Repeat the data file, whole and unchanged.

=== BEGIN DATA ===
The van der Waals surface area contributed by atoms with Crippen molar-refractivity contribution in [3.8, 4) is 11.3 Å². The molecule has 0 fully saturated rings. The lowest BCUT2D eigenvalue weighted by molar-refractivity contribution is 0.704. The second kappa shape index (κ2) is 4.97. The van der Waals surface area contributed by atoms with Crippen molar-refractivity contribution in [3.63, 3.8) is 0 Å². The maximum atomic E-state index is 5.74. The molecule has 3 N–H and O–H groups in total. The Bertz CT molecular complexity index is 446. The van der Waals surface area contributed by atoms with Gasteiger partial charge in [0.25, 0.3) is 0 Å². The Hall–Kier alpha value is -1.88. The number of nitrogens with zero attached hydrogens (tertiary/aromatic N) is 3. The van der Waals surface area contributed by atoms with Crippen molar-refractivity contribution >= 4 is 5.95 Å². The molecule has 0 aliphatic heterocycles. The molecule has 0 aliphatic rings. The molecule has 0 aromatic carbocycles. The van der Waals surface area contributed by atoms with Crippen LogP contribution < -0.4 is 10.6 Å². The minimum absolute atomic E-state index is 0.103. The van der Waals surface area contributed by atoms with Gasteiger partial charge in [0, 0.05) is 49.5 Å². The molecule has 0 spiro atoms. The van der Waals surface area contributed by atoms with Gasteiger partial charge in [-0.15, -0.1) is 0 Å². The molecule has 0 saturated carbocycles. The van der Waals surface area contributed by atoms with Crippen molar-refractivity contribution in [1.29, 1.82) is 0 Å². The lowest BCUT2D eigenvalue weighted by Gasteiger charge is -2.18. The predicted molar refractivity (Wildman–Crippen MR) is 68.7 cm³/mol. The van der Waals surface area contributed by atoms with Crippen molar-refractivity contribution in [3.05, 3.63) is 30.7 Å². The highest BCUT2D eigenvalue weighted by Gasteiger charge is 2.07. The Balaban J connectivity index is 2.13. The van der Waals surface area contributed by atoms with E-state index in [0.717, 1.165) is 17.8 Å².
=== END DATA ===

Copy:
The van der Waals surface area contributed by atoms with Crippen molar-refractivity contribution in [3.8, 4) is 11.3 Å². The molecule has 0 fully saturated rings. The lowest BCUT2D eigenvalue weighted by molar-refractivity contribution is 0.704. The second kappa shape index (κ2) is 4.97. The van der Waals surface area contributed by atoms with Crippen molar-refractivity contribution in [3.63, 3.8) is 0 Å². The maximum atomic E-state index is 5.74. The molecule has 3 N–H and O–H groups in total. The Bertz CT molecular complexity index is 446. The van der Waals surface area contributed by atoms with Gasteiger partial charge in [0.25, 0.3) is 0 Å². The Hall–Kier alpha value is -1.88. The number of nitrogens with zero attached hydrogens (tertiary/aromatic N) is 3. The van der Waals surface area contributed by atoms with Crippen molar-refractivity contribution >= 4 is 5.95 Å². The molecule has 0 aliphatic heterocycles. The molecule has 0 aliphatic rings. The molecule has 0 aromatic carbocycles. The van der Waals surface area contributed by atoms with Crippen LogP contribution < -0.4 is 10.6 Å². The minimum absolute atomic E-state index is 0.103. The van der Waals surface area contributed by atoms with Gasteiger partial charge in [0, 0.05) is 49.5 Å². The molecule has 0 spiro atoms. The van der Waals surface area contributed by atoms with Gasteiger partial charge in [-0.15, -0.1) is 0 Å². The molecule has 0 saturated carbocycles. The van der Waals surface area contributed by atoms with Crippen molar-refractivity contribution in [1.29, 1.82) is 0 Å². The lowest BCUT2D eigenvalue weighted by Gasteiger charge is -2.18. The predicted molar refractivity (Wildman–Crippen MR) is 68.7 cm³/mol. The van der Waals surface area contributed by atoms with Crippen molar-refractivity contribution in [3.05, 3.63) is 30.7 Å². The highest BCUT2D eigenvalue weighted by Gasteiger charge is 2.07. The Balaban J connectivity index is 2.13. The van der Waals surface area contributed by atoms with E-state index in [0.717, 1.165) is 17.8 Å².